Tyrone dairy farmers scoop top Lakeland Dairies’ milk quality awards
Dairy farmers based in Ardboe, Co. Tyrone, scooped the top milk quality accolades in an awards competition ran by Lakeland Dairies.
Seamus and Gerard Quinn took home the Lakeland Dairies Supreme Milk Quality Award, while also winning the overall Northern Ireland Milk Quality Award.
The Quinns were just two of a number of champion dairy farmers – spread across counties Cavan, Monaghan, Offaly, Westmeath, Down and Tyrone – to be honoured as part of the awards for excellence in milk production.
The winners emerged from over 2,000 milk producers, supplying a total milk pool of 1.2 billion litres, Lakeland Dairies added.
The awards were presented by the Minister for Agriculture, Food and the Marine, Michael Creed, together with the Chairman of Lakeland Dairies, Alo Duffy, and the Chief Executive of Lakeland Dairies, Michael Hanley.
- Seamus and Gerard Quinn, Ardboe, Co. Tyrone, won the Lakeland Dairies Supreme Milk Quality Award and also won the overall Northern Ireland Milk Quality Award;
- Francis Goodman, Carrickmacross, Co. Monaghan, won the 500,000+ litres milk production category. The runner-up in this category was Nigel Trenier, Belturbet, Co. Cavan;
- Terence McGovern, Ballyconnell, Co. Cavan, won the 0-500,000 litres milk production category, closely followed by runner-up Adrian Kelly from Cloghan, Co. Offaly;
- In the category for New Entrants to Dairy Farming, G.D. Young from Mullingar, Co. Westmeath, and Raymond, James and Graham Harrison, Hillsborough, Co. Down, jointly won awards for exceptional milk quality;
- The overall Northern Ireland runners-up were Keith and Robin Crawford, Cookstown, Co. Tyrone;
- Joseph and Paul Molloy, Lea more, Tullamore, Co. Offaly, won the inaugural Lakeland Dairies Sustainability Award – for outstanding commitment to sustainable milk production, based on measures including carbon footprint, biodiversity, water management and milk quality results.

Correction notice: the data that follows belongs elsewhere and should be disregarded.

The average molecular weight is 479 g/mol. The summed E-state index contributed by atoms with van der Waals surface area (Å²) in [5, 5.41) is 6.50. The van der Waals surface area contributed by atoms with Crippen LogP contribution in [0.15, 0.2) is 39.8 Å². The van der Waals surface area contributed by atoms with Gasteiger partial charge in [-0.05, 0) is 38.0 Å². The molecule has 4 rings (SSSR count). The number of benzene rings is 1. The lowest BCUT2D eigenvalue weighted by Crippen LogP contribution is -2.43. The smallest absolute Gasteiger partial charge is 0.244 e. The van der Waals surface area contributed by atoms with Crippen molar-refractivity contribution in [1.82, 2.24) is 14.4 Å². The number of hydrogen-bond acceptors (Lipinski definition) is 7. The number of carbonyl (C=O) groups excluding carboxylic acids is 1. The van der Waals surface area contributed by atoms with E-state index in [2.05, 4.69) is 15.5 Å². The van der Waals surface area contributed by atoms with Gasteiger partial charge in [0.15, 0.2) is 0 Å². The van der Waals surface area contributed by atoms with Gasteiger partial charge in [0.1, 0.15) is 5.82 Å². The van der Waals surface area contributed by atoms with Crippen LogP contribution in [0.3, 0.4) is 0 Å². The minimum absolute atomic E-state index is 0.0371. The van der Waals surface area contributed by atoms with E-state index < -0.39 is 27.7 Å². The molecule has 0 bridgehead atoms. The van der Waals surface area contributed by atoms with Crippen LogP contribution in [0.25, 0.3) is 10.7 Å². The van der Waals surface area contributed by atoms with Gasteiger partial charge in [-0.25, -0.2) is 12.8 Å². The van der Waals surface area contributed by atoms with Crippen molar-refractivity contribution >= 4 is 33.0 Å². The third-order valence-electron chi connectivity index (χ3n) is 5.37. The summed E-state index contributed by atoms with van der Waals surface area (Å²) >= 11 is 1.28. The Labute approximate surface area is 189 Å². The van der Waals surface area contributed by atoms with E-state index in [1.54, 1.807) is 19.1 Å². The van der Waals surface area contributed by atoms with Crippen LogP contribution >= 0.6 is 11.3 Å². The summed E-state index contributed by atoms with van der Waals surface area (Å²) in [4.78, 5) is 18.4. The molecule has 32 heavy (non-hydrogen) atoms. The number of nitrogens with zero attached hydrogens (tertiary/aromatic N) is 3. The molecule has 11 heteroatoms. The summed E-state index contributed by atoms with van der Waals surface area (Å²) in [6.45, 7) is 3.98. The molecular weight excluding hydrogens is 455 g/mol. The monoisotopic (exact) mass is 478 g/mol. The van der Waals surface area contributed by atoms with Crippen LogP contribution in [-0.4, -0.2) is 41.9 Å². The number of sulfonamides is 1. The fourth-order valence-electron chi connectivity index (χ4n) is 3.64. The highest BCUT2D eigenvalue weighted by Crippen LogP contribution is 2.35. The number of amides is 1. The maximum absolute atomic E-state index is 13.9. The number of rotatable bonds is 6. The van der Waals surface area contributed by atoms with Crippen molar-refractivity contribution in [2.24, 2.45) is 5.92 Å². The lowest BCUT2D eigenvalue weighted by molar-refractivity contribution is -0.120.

According to Minister Creed, these awards encourage excellence in dairy farming.
He said: “The high-quality of our dairy products is one of the Irish food industry’s key selling points. Excellence in dairy farming is difficult to achieve and to sustain on an ongoing basis.
“It requires huge commitment and it places significant demands on dairy producers. The cornerstone for our success on world markets has been and will continue to be the high quality milk which underpins our processing industry.
“I congratulate all the winners and I wish Lakeland Dairies and all of its members continuing success in the future”.
Meanwhile, Duffy claimed that global demand for food will continue to increase over the next thirty years.
As a dairy processor, we need to be able to provide a continuous level of reassurance to our customers about our products.
“We simply couldn’t do that without the commitment of all our producers whose dedication and achievements are strongly exemplified by the winners of our milk quality awards,” he said.
‘Agriculture will be a key engine of economic progress’
Agriculture and dairying will both be key engines of economic progress – both regionally and on an all-island basis – as we continue to grow our food exports in the future, Hanley said.
“Lakeland Dairies is committed to the achievement of dairy industry scale, efficiency and competitiveness – for the long-term benefit of producers and rural communities.
With the strategic investments we have made, we are able to process as much milk as our suppliers can provide.
“We have a strong presence in international markets, exporting nearly 100% of our output, and we have built a name for quality and reliability on a worldwide basis.
“The winners here today understand that requirement. We could not be successful without the total quality commitment of all our producers,” the chief executive concluded.